Tiwani Contemporary, London, gathers together four international artists for its latest group exhibition, Mythopoeia. Drawn from the Greek muthopoios and meaning composer of fiction, the exhibition title highlights the age-old role of storytelling in rationalising the unknown. Featured artists, Mequitta Ahuja, Kapwani Kiwanga, Alida Rodrigues and Pamela Phatsimo Sunstrum, work across a variety of media in order to craft their own, new mythologies. Mythopoeia suggests that contemporary art can offer an opportunity to re-interpret the world.
Baltimore-based Mequitta Ahuja will début new paintings featuring The Journeyman – self-portraits which depict the craftsman as both archetype and individual. In vast and detailed paintings, Ahuja ties in the historical links between paint and alchemy, and the relationship between source material, the creative making process and crafted form.
Also showing previously unseen works is Paris-based Kapwani Kiwanga, whose sculptural assemblages draw on her long-standing interest in the legend of Drexciya, an underwater city founded and built by the African slaves who were drowned during the Middle Passage. The work considers cultural mutation through combining Vodoun mythology from Benin, Haitian beliefs, and the contemporary urban mythology of the Detroit techno group Drexciya – together forming a journey into the depths of collective black consciousness.
Hailing from Botswana and working in Johannesburg today, artist Pamela Phatsimo Sunstrum’s drawings and video animations look back to the beginning of time and its various interpretations – incorporating the beliefs of ancient mythologies and the results of cutting edge science. Sunstrum combines geological speculations of the Earth’s structure, theories of the universe and even 18th century Romantic landscape painting in her narrative, drawn landscapes which shift between straight forward and fantastical depictions of volcanic, subterranean and cosmological landscapes.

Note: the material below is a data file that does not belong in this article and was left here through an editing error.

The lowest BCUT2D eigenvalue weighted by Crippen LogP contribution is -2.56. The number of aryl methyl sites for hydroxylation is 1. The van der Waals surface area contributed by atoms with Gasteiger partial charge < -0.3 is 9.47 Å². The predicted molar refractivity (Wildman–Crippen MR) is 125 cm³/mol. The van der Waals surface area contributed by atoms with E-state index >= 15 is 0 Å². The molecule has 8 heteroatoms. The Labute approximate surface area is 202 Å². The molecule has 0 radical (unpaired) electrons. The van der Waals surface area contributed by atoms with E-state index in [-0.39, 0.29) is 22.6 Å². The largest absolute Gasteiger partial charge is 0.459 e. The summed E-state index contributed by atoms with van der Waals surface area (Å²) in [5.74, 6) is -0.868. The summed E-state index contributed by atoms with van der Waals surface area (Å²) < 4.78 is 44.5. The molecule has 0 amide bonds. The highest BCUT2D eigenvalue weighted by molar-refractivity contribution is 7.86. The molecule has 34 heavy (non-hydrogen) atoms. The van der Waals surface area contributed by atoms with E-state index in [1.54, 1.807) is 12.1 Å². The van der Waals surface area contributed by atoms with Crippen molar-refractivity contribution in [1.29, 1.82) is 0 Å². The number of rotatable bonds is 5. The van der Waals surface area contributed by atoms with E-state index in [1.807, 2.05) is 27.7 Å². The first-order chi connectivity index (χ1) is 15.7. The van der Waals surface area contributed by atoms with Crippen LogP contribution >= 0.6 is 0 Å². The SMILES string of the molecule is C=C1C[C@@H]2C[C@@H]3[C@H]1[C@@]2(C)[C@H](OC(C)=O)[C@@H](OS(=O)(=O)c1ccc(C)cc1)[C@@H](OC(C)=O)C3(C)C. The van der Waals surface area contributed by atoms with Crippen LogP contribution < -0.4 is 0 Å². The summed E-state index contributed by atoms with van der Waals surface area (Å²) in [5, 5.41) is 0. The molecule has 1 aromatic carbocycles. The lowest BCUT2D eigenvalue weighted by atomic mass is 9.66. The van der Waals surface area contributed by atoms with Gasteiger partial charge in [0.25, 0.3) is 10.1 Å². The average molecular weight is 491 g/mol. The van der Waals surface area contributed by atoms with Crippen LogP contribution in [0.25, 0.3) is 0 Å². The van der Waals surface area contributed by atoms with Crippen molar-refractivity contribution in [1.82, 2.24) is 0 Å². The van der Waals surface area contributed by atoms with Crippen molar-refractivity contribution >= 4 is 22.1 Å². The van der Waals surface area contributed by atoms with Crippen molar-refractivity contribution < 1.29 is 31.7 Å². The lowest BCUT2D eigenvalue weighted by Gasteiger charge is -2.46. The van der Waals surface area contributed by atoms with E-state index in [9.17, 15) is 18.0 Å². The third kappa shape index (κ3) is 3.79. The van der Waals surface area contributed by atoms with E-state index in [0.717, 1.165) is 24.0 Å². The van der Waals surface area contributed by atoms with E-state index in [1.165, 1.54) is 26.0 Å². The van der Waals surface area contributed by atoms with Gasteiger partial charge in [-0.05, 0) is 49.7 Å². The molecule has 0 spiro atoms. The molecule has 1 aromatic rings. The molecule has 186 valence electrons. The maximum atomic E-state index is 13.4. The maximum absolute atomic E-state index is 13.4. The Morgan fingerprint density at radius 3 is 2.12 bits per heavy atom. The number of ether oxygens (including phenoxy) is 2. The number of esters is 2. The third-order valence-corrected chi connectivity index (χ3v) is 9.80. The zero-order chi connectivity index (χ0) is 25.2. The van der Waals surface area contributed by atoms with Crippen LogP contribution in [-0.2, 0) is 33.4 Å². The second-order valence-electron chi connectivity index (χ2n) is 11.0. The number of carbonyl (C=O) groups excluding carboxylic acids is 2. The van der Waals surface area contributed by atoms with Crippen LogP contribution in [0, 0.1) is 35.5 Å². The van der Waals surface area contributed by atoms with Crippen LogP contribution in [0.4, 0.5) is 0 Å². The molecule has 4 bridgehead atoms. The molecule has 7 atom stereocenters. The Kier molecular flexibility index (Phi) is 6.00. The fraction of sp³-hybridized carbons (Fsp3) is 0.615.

Reiterating and incorporating the Victorian fascination with the sciences is the work of London-based Alida Rodrigues, whose collages combine found material such as cuttings of botanical images and found Victorian postcards, highlighting the co-dependence of science, exoticism and commerce within Britain’s colonial past. Looking at how people have attempted to understand the world around them through small and extensive means, throughout the ages, this exhibition makes obvious the human need for clarity and explanation, and the bizarre and greatly varied myths we create in an attempt to do so.
Mythopoeia: Mequitta Ahuja, Kapwani Kiwanga, Pamela Phatsimo Sunstrum and Alida Rodrigues, until 9 May, Tiwani Contemporary, 16 Little Portland Street, London W1W 8BP.
To find out more, visit www.tiwani.co.uk.
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1. Pamela Phatsimo Sunstrum, The Star + The Moon, 2011. Video animation, 2m07s. Courtesy of Tiwani Contemporary.